Throughout my career, I’ve gone on plenty of interviews, especially for organizations looking to hire an archivist. I’ve noticed a trend that needs to stop for the benefit of potential employees, as well as companies.
Do not ask for a proposal on how to improve the archives program. This is usually asked of the candidate after the first interview.
During the first interview, the candidate and the employer are evaluating each other to see if they are a good fit and if the opportunity will be mutually beneficial.
Asking for a premature proposal is like going on a first date, then requesting a saving plan for your future children’s college fund—when you’re not even sure you want to see this person again.
Soliciting a proposal is a red flag. It signals that the organization has no clue about their own archives. Why would someone know how to improve the archives department after one meeting? Any information that could be provided would be so general that it would be unhelpful. The only skill set that an exercise like this demonstrates is the ability to bullshit (for lack of a better word), which is not a quality that an organization should seek in their employees.
Some candidates view proposal writing as free work. Whether an organization implements the suggestions offered within the proposal is anyone’s guess. The recommendations would be based on a limited understanding of the specific archives. If an organization uses interviews for free consulting work, it is a place to be avoided.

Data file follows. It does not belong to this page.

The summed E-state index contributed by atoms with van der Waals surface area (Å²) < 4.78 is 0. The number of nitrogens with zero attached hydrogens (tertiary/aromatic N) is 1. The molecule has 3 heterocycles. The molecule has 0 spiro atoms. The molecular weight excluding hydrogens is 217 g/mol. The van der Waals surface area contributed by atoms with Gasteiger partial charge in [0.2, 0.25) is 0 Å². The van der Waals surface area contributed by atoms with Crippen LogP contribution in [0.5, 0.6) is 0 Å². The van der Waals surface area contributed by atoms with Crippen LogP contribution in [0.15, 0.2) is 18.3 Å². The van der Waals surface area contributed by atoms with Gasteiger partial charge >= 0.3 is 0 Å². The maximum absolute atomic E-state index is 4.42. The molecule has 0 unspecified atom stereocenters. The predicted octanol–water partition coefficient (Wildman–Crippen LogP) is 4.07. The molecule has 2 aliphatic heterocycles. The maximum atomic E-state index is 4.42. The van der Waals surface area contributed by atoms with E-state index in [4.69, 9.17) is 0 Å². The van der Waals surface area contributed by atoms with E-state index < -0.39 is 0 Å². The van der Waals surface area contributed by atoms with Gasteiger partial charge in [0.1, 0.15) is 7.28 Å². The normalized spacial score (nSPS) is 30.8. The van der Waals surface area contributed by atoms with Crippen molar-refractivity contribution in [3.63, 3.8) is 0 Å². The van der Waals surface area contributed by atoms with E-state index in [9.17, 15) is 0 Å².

There’s also a bit of cruelty in suggesting proposal submissions—whether that cruelty is intentional or not. Job searchers are usually leaving a bad work situation or unemployed. To ask someone to invest in hours of work to jump through a hoop to get a second interview is off-putting.
Some would argue that consultants create proposals all the time. And we do. But that’s only after a series of discussions and questions with the buyer at the organization. We gain enough knowledge that we can provide a sensible plan. At the very least, archival consultants are replying to an RFP that contains detailed information about the problem at hand. We don't create proposals out of thin air because we know that they will never be accepted.
A better interview process for an archivist is a short phone screening with an HR representative, followed by an interview with the hiring manager, and then an interview with the rest of the department. Ask for writing samples, and check references.
A series of interviews provides a better sense of the soft skills that a candidate has to offer. A person can suggest the most fantastic archives program on paper, but if he or she does not have the emotional intelligence to make the program a reality, it’s all for naught.
What do you think? Have you been asked to submit a proposal after a first interview?
Are the ideas suggested in a proposal ever implemented?
If you’re a hiring manager, I’d love to hear your perspective.
Comment below or email me at firstname.lastname@example.org. I have a few proposal war stories of my own!
Like this post? Never miss an update when you sign up for my newsletter.